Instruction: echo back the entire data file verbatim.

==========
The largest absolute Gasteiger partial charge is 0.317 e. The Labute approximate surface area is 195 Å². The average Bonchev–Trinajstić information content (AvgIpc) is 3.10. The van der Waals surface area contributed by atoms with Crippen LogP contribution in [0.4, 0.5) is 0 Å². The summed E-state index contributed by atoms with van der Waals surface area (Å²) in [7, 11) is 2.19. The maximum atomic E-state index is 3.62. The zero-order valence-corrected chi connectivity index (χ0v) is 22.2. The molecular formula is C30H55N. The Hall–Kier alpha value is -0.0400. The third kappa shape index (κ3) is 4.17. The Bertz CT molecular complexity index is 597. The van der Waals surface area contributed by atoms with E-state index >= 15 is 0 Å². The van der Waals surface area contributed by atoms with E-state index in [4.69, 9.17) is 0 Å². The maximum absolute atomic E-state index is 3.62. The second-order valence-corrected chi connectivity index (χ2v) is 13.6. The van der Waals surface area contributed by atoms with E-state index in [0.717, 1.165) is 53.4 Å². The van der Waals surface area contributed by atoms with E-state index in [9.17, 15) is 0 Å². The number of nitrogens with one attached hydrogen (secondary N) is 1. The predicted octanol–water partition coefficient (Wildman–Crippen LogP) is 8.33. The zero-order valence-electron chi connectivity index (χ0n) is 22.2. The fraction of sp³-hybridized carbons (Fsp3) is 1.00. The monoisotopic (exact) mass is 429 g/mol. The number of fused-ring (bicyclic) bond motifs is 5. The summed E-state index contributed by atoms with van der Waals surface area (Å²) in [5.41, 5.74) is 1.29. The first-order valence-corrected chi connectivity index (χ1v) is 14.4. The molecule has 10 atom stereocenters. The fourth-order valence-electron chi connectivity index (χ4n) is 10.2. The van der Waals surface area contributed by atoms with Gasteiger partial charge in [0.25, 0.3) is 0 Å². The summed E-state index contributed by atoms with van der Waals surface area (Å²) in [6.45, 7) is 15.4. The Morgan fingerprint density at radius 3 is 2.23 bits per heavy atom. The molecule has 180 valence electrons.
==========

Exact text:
The largest absolute Gasteiger partial charge is 0.317 e. The Labute approximate surface area is 195 Å². The average Bonchev–Trinajstić information content (AvgIpc) is 3.10. The van der Waals surface area contributed by atoms with Crippen LogP contribution in [0.4, 0.5) is 0 Å². The summed E-state index contributed by atoms with van der Waals surface area (Å²) in [7, 11) is 2.19. The maximum atomic E-state index is 3.62. The zero-order valence-corrected chi connectivity index (χ0v) is 22.2. The molecular formula is C30H55N. The Hall–Kier alpha value is -0.0400. The third kappa shape index (κ3) is 4.17. The Bertz CT molecular complexity index is 597. The van der Waals surface area contributed by atoms with E-state index >= 15 is 0 Å². The van der Waals surface area contributed by atoms with E-state index in [4.69, 9.17) is 0 Å². The maximum absolute atomic E-state index is 3.62. The second-order valence-corrected chi connectivity index (χ2v) is 13.6. The van der Waals surface area contributed by atoms with E-state index in [0.717, 1.165) is 53.4 Å². The van der Waals surface area contributed by atoms with E-state index in [9.17, 15) is 0 Å². The number of nitrogens with one attached hydrogen (secondary N) is 1. The predicted octanol–water partition coefficient (Wildman–Crippen LogP) is 8.33. The zero-order valence-electron chi connectivity index (χ0n) is 22.2. The fraction of sp³-hybridized carbons (Fsp3) is 1.00. The monoisotopic (exact) mass is 429 g/mol. The number of fused-ring (bicyclic) bond motifs is 5. The summed E-state index contributed by atoms with van der Waals surface area (Å²) in [5.41, 5.74) is 1.29. The first-order valence-corrected chi connectivity index (χ1v) is 14.4. The molecule has 10 atom stereocenters. The fourth-order valence-electron chi connectivity index (χ4n) is 10.2. The van der Waals surface area contributed by atoms with Gasteiger partial charge in [0.25, 0.3) is 0 Å². The summed E-state index contributed by atoms with van der Waals surface area (Å²) in [6.45, 7) is 15.4. The Morgan fingerprint density at radius 3 is 2.23 bits per heavy atom. The molecule has 180 valence electrons.